Scientists identify major source of cells' defense against oxidative stressApril 09, 2012
Both radiation and many forms of chemotherapy try to kill tumors by causing oxidative stress in cancer cells. New research from USC on a protein that protects cancer and other cells from these stresses could one day help doctors to break down cancer cells' defenses, making them more susceptible to treatment.
In the March 23 issue of the Journal of Biological Chemistry, scientists led by USC Professor Kelvin J. A. Davies demonstrated that a protein known as Nrf2 governs a cell's ability to cope with oxidative stress by increasing the expression of key genes for removing damaged proteins.
Typically, oxidative stress is to be avoided. People eat foods high in antioxidants (such as fruits and vegetables) to try to block oxidation in their cells, in hopes of lowering their risk of illnesses such as cancer, heart disease, stroke and Alzheimer disease - which are all linked to oxidative stress.
But in the case of cancer cells, if the Nrf2 response could some day be selectively turned off, treatments like chemotherapy and radiation could be more effective, Davies said.
"One of the problems you have is that cancer cells start becoming resistant to those treatments: they adapt," said Davies, who holds joint appointments in the USC Davis School of Gerontology the USC Dornsife College of Letters, Arts and Sciences. "The next time they may be more resistant because they've seen it before."
Nrf2 is a transcription factor protein, meaning that it binds to specific sequences of DNA, turning on the process of copying the blueprints encoded in those DNA sequences into functional enzymes. In particular, the new work from the Davies lab shows that production of proteasome and a proteasome regulator (Pa28) is controlled by Nrf2 during oxidative stress. Proteosome, in turn, is a large protein enzyme that breaks down oxidized proteins that would otherwise accumulate and cause cells to die.
When oxidative stress increases (simulated in the lab by adding hydrogen peroxide - the major product of both radiation therapy and chemotherapy), Davies and his team found that the Nrf2 in a cell starts ramping up proteasome production.
The researchers then tested their findings by blocking Nrf2 with various chemical and genetic inhibitors, which in turn decreased the cell's ability to make more proteasome and cope with the hydrogen peroxide.
In normal young cells, Nrf2 allows continuous regulation of proteasome production in response to changing oxidative environments. This ability may decline in aging and age-related diseases, making older individuals less able to cope with stress.
"We would like to be able to reverse this decline in normal cells, while making cancer cells less stress-resistant and more easily killed by radiation therapy and chemotherapy," Davies said.
University of Southern California
Related Oxidative Stress Current Events and Oxidative Stress News Articles
Aspirin shown to benefit schizophrenia treatment
A new study shows that some anti-inflammatory medicines, such as aspirin, estrogen, and Fluimucil, can improve the efficacy of existing schizophrenia treatments. This work is being presented at the European College of Neuropsychopharmacology conference in Berlin.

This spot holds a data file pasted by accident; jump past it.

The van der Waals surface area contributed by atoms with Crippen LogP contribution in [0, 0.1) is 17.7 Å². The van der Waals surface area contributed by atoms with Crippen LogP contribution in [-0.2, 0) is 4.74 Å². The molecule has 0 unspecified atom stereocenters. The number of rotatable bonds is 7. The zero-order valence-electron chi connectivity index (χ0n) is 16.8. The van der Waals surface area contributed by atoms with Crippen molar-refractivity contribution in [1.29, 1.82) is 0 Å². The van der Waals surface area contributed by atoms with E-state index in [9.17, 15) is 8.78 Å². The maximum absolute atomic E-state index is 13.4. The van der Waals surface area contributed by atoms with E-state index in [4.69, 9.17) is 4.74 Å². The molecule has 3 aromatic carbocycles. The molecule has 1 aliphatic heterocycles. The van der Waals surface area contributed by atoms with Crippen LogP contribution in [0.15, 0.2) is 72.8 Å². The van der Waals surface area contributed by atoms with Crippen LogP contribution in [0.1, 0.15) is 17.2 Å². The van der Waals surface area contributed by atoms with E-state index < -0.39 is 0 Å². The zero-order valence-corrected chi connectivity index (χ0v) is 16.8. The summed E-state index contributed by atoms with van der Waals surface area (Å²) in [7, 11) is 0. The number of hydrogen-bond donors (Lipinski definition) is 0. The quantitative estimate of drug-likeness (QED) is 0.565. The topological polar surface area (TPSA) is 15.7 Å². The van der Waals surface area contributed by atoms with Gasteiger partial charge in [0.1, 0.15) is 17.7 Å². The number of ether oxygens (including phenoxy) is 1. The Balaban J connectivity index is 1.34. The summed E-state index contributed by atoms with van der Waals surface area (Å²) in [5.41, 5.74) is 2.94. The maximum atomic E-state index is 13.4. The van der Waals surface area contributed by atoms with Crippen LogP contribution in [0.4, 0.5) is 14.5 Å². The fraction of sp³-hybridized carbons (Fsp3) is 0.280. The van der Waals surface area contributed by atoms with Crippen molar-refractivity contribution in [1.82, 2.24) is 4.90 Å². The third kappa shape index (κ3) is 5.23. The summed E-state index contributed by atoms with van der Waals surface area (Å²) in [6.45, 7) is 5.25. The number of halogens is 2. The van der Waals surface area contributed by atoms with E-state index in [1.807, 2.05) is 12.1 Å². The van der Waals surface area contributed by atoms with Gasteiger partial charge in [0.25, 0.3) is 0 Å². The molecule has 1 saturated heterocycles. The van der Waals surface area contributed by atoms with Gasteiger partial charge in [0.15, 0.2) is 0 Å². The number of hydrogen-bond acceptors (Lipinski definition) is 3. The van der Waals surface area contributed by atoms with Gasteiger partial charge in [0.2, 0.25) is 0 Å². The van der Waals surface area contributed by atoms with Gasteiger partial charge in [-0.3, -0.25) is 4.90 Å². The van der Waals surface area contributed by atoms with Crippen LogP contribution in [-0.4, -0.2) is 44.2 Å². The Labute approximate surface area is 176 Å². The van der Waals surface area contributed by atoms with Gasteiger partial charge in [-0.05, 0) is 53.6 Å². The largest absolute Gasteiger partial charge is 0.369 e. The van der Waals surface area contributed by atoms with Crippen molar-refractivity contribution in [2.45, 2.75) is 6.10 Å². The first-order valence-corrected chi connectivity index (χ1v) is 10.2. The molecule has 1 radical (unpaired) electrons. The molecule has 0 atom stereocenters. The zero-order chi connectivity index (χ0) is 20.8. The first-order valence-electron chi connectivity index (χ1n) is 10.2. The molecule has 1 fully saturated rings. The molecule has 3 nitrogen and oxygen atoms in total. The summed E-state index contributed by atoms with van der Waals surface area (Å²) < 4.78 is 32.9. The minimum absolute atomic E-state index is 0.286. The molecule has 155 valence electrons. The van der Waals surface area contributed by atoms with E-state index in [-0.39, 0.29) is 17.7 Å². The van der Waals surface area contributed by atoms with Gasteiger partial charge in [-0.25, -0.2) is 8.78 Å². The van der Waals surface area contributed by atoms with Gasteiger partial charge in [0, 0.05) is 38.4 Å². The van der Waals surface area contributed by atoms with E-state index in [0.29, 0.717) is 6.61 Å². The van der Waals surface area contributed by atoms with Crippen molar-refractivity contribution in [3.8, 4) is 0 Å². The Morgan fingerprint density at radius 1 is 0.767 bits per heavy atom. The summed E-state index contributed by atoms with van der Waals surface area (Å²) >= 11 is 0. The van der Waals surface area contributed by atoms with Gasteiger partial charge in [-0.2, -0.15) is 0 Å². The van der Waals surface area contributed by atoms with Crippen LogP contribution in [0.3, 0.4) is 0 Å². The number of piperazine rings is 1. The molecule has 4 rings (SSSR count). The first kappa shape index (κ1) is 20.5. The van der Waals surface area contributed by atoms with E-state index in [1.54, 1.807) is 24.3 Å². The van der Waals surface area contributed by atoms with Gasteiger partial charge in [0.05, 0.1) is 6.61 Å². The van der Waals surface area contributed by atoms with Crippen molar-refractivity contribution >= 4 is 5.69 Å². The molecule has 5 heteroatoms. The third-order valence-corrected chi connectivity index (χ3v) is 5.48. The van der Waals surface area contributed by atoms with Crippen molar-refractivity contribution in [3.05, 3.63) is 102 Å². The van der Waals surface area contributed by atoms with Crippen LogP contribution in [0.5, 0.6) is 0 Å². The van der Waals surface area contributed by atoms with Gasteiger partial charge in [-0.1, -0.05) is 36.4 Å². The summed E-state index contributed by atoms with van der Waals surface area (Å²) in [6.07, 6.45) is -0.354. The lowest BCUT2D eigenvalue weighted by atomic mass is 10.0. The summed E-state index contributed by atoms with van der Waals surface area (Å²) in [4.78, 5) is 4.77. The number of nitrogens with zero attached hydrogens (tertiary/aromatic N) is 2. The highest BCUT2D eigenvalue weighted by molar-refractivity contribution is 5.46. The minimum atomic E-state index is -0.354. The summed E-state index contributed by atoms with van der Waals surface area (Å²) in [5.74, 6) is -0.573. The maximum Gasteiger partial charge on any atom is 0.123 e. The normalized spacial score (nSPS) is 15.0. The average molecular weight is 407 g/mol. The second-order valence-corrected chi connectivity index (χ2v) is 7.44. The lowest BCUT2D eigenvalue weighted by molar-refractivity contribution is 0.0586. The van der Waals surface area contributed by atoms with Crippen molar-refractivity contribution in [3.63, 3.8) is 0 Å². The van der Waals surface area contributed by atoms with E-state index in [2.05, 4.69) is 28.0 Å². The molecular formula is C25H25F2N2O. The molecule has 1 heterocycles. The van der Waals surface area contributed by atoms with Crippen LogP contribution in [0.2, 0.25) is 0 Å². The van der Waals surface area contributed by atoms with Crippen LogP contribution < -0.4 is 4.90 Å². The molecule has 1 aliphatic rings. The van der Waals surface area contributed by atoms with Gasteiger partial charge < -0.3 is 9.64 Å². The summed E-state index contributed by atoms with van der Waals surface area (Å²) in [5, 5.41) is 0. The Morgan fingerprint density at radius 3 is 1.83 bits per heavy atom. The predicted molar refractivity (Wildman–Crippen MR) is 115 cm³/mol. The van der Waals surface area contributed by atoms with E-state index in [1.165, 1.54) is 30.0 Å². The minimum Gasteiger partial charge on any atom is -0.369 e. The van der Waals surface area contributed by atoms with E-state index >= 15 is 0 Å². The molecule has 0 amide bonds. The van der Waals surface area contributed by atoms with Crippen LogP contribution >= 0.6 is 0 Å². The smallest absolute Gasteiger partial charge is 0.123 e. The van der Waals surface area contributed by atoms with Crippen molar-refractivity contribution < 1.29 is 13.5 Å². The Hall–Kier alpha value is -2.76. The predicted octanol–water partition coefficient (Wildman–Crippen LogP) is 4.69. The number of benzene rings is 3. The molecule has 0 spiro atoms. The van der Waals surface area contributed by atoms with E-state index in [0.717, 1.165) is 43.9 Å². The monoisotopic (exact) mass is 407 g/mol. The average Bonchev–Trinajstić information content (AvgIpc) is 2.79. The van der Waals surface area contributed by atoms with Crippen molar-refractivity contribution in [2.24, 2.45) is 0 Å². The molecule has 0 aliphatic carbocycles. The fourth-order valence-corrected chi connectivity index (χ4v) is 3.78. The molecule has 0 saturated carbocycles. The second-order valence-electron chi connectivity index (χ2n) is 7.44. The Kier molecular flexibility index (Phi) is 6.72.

Fish oil supplements have little effect on irregular heartbeat
High doses of fish oil supplements, rich in omega-3 fatty acids, do not reduce atrial fibrillation, a common type of irregular heartbeat in which the heart can beat as fast as 150 beats a minute.
Chemical derived from broccoli sprouts shows promise in treating autism
Results of a small clinical trial suggest that a chemical derived from broccoli sprouts - and best known for claims that it can help prevent certain cancers - may ease classic behavioral symptoms in those with autism spectrum disorders (ASDs).
Researchers identify 'Achilles heel' in metabolic pathway that could lead to new cancer treatment
Researchers at UT Southwestern Medical Center have found an "Achilles heel" in a metabolic pathway crucial to stopping the growth of lung cancer cells.
Vesicles influence the function of nerve cells
Tiny vesicles containing protective substances which they transmit to nerve cells apparently play an important role in the functioning of neurons.
Ancient protein-making enzyme moonlights as DNA protector
Scientists at The Scripps Research Institute (TSRI) have found that an enzyme best known for its fundamental role in building proteins has a second major function: to protect DNA during times of cellular stress.
Montmorency tart cherry juice lowered blood uric acid levels and a marker for inflammation
Tart cherries have long been researched for their association with pain relief - ranging from gout and arthritis joint pain to exercise-related muscle pain.
Blood test may help determine who is at risk for psychosis
A study led by University of North Carolina at Chapel Hill researchers represents an important step forward in the accurate diagnosis of people who are experiencing the earliest stages of psychosis.
Phthalates heighten risk for childhood asthma
Researchers at the Columbia Center for Children's Environmental Health at the Mailman School of Public Health are the first to demonstrate an association between childhood asthma and prenatal exposure to two phthalates used in a diverse array of household products. Results appear online in the journal Environmental Health Perspectives.
'Disease in a dish' approach could aid Huntington's disease discovery efforts
Creating induced pluripotent stem cells or iPS cells allows researchers to establish "disease in a dish" models of conditions ranging from Alzheimer's disease to diabetes.
More Oxidative Stress Current Events and Oxidative Stress News Articles